Back in 1998, a Gloucester, Massachusetts woman (and known drug addict) named Barbara Goucher approached Florence “Bunny” Munroe and demanded money. Munroe had attempted to help Goucher straighten out her life in the past, but not this time. Apparently not willing to support Goucher’s addiction, Munroe demurred. As a reward for her decision, Goucher stabbed her with a knife 108 times and finished off the job by suffocating her. She was found guilty and sent to prison.
That brings us to the current day. Goucher was still a year away from her scheduled date to be moved from that prison to a lower security jail, transitioning to supervised release after that. But yesterday she hit the bricks, thanks to the state deciding that the coronavirus made confinement too dangerous. Goucher’s victim’s daughter was less than impressed with the decision. (CBS Boston)
A convicted murderer will be released one year earlier than expected due to concerns over the coronavirus. Barbara Goucher, 54, will be released by the Massachusetts Parole Board on Tuesday, April 28.
Goucher pleaded guilty to second degree murder in 1999 after stabbing Gloucester resident, Florence “Bunny” Munroe to death.
“My mother’s dying words were, you’re going to jail for this,” Munroe’s daughter, Tammy O’Donnell told WBZ. “To sit here today and know that she’s getting out, that, you know, I can’t honor her last wish.”
O’Donnell said she was informed of Goucher’s release last Thursday.
So the prevailing wisdom at this point is that it’s dangerous to be in a Massachusetts prison while the virus is spreading around. Fair enough. Hard to argue with that. But you know what else is dangerous? Not giving Barbara Goucher all of your money when she’s jonesing for a fix. That has proven to be able to kill you one hell of a lot faster than the novel coronavirus.
At least in New York City, the majority (but not all) of the prisoners being released in their “empty the jails” initiative have been more of the nonviolent variety. Far too many of them immediately turned around and committed new crimes within a week and wound up back behind bars. But as I suggested, there were exceptions. We recently discussed a convicted rapist who was dumped back out on the streets early and didn’t last ten days before he attempted to rape another woman. Another prisoner was cut loose and only managed one day on the streets before he was arrested for murder. All of this seems to have come as a shocking surprise to Mayor Bill de Blasio.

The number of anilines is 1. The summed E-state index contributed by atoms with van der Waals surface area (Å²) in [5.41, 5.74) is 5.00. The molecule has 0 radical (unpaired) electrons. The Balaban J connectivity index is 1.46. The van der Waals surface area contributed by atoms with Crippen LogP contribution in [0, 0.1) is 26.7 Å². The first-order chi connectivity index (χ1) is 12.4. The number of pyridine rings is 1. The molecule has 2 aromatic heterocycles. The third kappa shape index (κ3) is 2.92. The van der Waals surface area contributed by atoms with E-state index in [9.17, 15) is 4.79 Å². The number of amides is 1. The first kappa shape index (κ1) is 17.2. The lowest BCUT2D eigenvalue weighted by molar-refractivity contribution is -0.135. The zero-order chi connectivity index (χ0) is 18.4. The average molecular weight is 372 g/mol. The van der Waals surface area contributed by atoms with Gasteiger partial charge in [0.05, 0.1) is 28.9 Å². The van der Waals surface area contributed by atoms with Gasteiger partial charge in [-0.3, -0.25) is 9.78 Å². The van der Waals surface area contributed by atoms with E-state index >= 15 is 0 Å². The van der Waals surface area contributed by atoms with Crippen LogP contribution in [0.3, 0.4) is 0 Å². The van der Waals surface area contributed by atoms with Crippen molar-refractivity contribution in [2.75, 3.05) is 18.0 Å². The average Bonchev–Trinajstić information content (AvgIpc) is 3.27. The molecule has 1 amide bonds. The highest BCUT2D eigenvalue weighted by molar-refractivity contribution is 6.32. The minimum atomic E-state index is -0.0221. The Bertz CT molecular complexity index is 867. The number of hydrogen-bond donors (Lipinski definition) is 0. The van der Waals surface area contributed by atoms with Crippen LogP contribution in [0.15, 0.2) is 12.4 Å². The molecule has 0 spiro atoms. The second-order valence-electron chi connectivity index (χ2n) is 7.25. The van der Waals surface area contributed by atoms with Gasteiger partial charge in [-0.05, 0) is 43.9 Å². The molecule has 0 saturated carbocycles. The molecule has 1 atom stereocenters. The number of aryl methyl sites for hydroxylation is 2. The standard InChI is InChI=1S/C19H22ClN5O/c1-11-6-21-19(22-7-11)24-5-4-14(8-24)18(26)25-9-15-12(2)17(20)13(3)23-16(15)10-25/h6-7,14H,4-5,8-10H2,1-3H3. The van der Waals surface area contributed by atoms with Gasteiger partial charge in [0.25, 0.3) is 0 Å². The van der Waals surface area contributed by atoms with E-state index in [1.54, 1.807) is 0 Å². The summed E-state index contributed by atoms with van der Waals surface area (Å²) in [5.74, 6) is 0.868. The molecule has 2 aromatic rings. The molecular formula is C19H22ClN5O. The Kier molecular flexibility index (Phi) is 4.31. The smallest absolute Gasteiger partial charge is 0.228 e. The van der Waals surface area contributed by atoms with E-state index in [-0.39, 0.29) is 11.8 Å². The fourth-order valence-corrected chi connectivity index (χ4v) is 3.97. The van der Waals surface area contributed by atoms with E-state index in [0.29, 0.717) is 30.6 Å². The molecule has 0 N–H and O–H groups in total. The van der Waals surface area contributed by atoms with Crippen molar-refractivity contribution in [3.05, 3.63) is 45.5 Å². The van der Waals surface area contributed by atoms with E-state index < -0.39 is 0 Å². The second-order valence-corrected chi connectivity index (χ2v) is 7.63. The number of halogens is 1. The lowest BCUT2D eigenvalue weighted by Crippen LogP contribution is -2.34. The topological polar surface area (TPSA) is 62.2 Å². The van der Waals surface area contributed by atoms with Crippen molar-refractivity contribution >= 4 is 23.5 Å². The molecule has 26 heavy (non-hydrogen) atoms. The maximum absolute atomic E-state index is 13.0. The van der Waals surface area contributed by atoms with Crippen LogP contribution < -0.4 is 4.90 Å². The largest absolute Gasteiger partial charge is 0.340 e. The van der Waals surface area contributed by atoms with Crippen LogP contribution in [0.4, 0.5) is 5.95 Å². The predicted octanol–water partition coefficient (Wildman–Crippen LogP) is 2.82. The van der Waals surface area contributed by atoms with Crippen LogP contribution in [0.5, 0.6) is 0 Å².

We don’t know what Barbara Goucher’s prospects are in terms of potential recidivism versus walking the straight and narrow. The linked article mentions that “health concerns” were one factor that was considered when deciding to cut her loose. Perhaps she’s not well enough to go out and kill anyone else at this point. But that’s one heck of a roll of the dice when you consider the possible consequences.
But is that really the point? She was convicted of a horrible crime by a jury of her peers and given an appropriate sentence. The victim’s family clearly wants to see her serve her full term. The real question is why Massachusetts isn’t following the example of other states and at least restricting the early releases to nonviolent offenders. If you get rid of all of them, the jails will be far more empty so it should be easier to keep the violent offenders separated, reducing the risk of further contagion.
This all seems to fly in the face of common sense while being unfair to the family of Bunny Munroe. And just as with the cases in New York, if Goucher goes on to commit another crime and/or (God forbid) kill someone else, it will be the elected officials of Massachusetts who will have blood on their hands.